Yadudu said that from the 1st of September, which is in the next two weeks, five more airlines are scheduled to start operations in the new international terminal.

He assured that a lot of integration has to be done and more than eight airlines have shown interest in starting operations at the new terminal but five are starting from 1st of September.

“There is a connecting area with the old terminal where passengers will move from one terminal to the other. We need the aircraft to be able to park at one side. The second part is that FAAN is working with the federal government to ensure the clearing of obstruction so that there will be accessibility for the planes to park in that area.

“In terms of the businesses, some of these business of duty free are international businesses and it takes time for them to be able to come, especially when you are coming to a government operated area, there are a lot of due processes. Most of the basic ones are there such as the Bureau De Change (BDCs), the restaurants, pharmacies and these are the essential ones. In the next few weeks, we will have some of the duty free start up,” he said.

Before now, Nigeria was in the global map for having the worst airports in the world, with focus on ailing infrastructures and poor services which were a cause of discomfort to hundreds of passengers who passed through the airports daily. In 2017, a survey carried out by renowned aviation organisation, Sleep in Airport (sleepinairports.net) showed that two nation’s airports: Port Harcourt International Airport, Omagwa and Murtala Muhammed International Airport (MMIA), Lagos, were ranked top among the world’s worst 20 airports. The survey ranked Lagos the fifth worst airport in the world, while Port Harcourt was ranked the third worst airport globally. The criteria used included comfort (gate seating and availability of rest zones), services, facilities and things to do, food options, immigration/security, customer service, cleanliness, navigation and ease of transit and sleep-ability. It was therefore in a bid to change this narrative tat the federal government had entered into a bilateral arrangement with the People’s Republic of China to build brand new international terminals in Lagos, Abuja, Port Harcourt, Kano and Enugu. The Murtala Muhammed International Airport (MMIA), Lagos, currently processes the highest passengers for international travels, therefore making infrastructure upgrade and top-notch service delivery key to redeeming the country’s image globally. The new Lagos airport terminal therefore seeks to not only provide best services to passengers but also facilitate the country’s strive of becoming an aviation hub for Africa. During a recent facility tour at the MMIA new Lagos airport terminal, Lai Mohammed, the minister of Information and culture described his visit to the edifice as an “exhilarating experience comparable to what obtains anywhere in the world.” Mohammed said the new Lagos airport terminal was not built to replace Terminal 1 but to complement it and that is why passengers can check in at one Terminal and Board at the other. He said this terminal is the first terminal added to the original terminal since it was built some 40 years ago. “The Terminal 2 Project started in 2013 and was completed by the present administration in 2022 under a bilateral agreement with the People's Republic of China. The terminal, which has state-of-the art facilities and fittings, has the capacity to process 14 million passengers per annum. “It has 60 check-in counters, five baggage claim belts, 16 departure desks and 28 arrival desks. There are eight security screening points at the international terminal 2 and seven passenger boarding bridges. There is a whole new experience in terms of aesthetics, comfort, free trolley services, hotel and premium lounges, friendly customer services and free wifi,” the minister said. Read also: Airports ...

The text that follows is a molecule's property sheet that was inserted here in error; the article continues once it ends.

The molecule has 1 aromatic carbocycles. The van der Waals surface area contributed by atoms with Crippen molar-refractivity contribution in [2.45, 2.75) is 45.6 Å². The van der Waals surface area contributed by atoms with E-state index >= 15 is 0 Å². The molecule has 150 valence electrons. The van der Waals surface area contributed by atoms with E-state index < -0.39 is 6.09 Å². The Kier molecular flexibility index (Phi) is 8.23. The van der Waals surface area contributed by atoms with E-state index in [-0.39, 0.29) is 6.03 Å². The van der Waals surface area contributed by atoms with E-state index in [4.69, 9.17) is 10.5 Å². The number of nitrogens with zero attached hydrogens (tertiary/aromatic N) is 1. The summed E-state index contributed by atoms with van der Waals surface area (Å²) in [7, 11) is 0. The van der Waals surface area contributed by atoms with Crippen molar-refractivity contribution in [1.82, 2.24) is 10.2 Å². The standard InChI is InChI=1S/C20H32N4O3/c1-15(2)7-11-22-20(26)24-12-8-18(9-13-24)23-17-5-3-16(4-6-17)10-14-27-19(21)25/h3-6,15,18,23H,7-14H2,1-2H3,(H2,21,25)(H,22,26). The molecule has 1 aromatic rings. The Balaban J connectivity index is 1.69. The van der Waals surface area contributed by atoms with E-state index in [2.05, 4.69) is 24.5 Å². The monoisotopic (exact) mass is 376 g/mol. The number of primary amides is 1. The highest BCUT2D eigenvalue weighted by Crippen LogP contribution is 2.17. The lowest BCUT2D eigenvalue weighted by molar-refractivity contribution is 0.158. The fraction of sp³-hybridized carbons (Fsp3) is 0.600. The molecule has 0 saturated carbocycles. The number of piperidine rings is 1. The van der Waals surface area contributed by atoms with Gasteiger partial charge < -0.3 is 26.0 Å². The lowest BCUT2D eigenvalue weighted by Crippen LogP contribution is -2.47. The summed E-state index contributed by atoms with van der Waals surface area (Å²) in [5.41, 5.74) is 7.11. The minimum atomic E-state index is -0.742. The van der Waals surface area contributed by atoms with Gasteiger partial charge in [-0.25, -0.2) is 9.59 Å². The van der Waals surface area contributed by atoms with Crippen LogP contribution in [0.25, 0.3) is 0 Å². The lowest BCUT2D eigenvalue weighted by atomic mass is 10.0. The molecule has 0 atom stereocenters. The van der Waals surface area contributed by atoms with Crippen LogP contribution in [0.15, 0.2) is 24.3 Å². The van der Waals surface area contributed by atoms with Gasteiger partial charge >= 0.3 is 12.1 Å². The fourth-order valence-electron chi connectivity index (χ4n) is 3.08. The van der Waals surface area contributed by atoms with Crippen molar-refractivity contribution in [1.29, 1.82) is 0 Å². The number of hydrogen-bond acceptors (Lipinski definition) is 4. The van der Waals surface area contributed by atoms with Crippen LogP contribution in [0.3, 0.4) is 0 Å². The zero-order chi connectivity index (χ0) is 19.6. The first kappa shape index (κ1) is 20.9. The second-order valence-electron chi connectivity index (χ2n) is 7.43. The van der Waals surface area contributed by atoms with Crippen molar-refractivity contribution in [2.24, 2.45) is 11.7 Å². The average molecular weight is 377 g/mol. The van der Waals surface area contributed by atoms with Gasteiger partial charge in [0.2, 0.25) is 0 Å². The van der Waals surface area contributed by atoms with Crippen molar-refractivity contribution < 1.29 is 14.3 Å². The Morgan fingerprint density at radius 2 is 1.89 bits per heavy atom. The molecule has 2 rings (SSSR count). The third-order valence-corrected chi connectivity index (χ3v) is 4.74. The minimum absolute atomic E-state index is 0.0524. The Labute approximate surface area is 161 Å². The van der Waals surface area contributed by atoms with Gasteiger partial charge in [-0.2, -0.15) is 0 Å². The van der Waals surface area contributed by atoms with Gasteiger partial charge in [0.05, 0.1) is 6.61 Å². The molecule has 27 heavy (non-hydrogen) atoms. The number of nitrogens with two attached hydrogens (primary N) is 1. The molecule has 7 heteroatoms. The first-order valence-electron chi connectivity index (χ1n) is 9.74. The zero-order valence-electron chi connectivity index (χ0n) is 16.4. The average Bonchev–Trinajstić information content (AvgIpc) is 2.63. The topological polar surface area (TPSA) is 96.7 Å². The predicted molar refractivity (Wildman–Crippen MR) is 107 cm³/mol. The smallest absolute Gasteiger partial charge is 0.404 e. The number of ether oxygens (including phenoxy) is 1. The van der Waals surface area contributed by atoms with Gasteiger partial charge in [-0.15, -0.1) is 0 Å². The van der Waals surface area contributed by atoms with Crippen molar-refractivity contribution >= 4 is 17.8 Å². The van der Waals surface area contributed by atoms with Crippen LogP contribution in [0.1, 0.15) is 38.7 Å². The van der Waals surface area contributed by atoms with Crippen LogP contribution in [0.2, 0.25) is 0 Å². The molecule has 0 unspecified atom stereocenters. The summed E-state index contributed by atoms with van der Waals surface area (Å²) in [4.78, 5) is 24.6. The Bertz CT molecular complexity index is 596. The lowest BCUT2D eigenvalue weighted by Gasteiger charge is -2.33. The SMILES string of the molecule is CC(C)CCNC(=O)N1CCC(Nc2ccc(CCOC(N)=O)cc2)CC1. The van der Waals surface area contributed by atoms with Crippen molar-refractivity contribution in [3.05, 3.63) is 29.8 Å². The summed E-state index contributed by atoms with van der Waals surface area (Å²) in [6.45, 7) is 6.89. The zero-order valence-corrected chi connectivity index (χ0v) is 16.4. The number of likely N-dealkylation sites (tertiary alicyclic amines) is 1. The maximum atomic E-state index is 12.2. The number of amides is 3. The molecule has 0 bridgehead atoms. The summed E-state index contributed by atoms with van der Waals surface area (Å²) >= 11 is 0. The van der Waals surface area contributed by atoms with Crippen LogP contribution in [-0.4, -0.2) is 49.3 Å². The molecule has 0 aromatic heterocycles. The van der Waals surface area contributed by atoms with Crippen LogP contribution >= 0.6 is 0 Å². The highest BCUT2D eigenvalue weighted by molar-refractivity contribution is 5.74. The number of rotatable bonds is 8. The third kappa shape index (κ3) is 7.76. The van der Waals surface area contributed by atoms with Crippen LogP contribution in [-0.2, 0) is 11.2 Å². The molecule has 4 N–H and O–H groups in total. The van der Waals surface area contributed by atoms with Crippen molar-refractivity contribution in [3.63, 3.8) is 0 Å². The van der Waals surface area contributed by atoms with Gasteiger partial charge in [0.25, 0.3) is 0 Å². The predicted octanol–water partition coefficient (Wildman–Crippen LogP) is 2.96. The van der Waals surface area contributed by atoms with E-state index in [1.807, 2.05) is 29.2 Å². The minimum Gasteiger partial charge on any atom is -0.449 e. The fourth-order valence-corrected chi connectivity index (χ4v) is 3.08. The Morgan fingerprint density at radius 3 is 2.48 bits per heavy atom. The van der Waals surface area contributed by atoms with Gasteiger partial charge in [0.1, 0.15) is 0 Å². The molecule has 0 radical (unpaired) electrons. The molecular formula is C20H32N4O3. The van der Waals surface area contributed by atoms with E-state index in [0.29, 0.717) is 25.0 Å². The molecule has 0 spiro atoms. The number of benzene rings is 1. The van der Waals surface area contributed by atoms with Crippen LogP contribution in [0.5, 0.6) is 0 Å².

Before now, Nigeria was in the global map for having the worst airports in the world, with focus on ailing infrastructures and poor services which were a cause of discomfort to hundreds of passengers who passed through the airports daily. In 2017, a survey carried out by renowned aviation organisation, Sleep in Airport (sleepinairports.net) showed that two nation’s airports: Port Harcourt International Airport, Omagwa and Murtala Muhammed International Airport (MMIA), Lagos, were ranked top among the world’s worst 20 airports. The sur...


Before now, Nigeria was in the global map for having the worst airports in the world, with focus on ailing infrastructures and poor services which were a cause of discomfort to hundreds of passengers who passed through the airports daily. In 2017, a survey carried out by renowned aviation organisation, Sleep in Airport (sleepinairports.net) ...


Federal Airports Authority of Nigeria (FAAN)Murtala Muhammed International Airport (MMIA)